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Healthcare in Singapore gets a booster shot

Monday, Aug 15, 2011
AsiaOne

SINGAPORE - The Ministry of Health (MOH) will be introducing a series of initiatives to make healthcare more affordable for Singaporeans. 

These changes will be implemented by the first quarter of 2012.

The key changes are as follows:

i) MOH will enhance subsidies to make medications more affordable by offering greater financial assistance on selected high-cost drugs to middle – low income patients.
ii) Private outpatient primary care will be made more affordable and accessible for middle-low income patients, thus enabling these Singaporeans to better manage their chronic diseases early, remain healthy and active and avoid unnecessary complications.
iii) The annual withdrawal limit for Medisave use for outpatient care will be raised so that patients can tap on more Medisave to pay for their bills.
iv) Medifund will also be expanded to include non-residential Intermediate and Long Term Care (ILTC) services, so that elderly Singaporeans can recover and age gracefully in the community.

Making care more affordable by increasing subsidies for high cost standard drugs

MOH will increase the drug subsidy for selected high-cost standard drugs for eligible patients, required for chronic disease management from the current 50 per cent to 75 per cent. The same eligibility framework as the PCPS will apply i.e. patients with per capita monthly household income of $1,500 or less, economically inactive households, and patients with residential Annual Value of $13,000 or less.

These drug subsidies are applicable to eligible patients seeking care in the Restructured Hospitals, National Centres, as well as at the Polyclinics. They will have to show their healthcare benefits card to qualify for the subsidies.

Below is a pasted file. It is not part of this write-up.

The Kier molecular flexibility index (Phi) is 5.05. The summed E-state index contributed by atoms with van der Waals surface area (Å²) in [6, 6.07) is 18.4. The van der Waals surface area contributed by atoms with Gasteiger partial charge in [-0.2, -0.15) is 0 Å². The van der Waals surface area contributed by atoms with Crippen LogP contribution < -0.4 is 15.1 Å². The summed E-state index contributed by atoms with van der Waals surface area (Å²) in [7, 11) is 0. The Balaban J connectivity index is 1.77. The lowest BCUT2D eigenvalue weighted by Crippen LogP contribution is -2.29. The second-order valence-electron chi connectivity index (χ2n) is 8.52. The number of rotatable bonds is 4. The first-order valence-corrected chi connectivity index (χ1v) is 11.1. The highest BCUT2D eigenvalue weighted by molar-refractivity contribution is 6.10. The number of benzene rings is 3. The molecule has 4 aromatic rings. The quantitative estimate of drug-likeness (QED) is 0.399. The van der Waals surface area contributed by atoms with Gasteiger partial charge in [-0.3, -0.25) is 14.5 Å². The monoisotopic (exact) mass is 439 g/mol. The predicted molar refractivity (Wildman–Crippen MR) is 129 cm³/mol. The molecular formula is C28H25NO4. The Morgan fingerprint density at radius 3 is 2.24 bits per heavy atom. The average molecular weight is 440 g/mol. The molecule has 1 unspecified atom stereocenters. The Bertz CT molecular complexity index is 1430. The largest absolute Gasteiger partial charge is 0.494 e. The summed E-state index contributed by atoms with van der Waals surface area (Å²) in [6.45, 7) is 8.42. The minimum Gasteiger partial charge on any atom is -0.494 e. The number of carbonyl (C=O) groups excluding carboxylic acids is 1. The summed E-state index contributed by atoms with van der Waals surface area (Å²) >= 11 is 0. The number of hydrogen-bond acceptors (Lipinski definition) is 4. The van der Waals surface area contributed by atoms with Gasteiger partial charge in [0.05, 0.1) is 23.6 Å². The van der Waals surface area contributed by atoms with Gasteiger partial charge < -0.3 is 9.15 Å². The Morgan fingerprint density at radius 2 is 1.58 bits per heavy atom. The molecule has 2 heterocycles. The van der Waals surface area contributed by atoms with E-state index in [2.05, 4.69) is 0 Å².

Expansion of the Medication Assistance Fund

In addition, MOH will enhance subsidies under the Medication Assistance Fund (MAF). This fund was set up in 2010, to help patients pay for expensive drugs used for specific medical conditions. The MAF currently covers selected expensive medication, including certain cancer drugs.

However, some patients, especially those with less common diseases or complex conditions, may not respond well to the standard drugs. To financially assist these patients, the MAF will be expanded to cover other non-standard drugs if they are assessed to be clinically necessary and appropriate for the treatment of the patients’ conditions. The hospitals will put in place a framework to assess patients’ need for the drug on a case-by-case basis.

The level of subsidy provided under MAF will also increase from the current 50 per cent to 75 per cent for needy Singaporeans.

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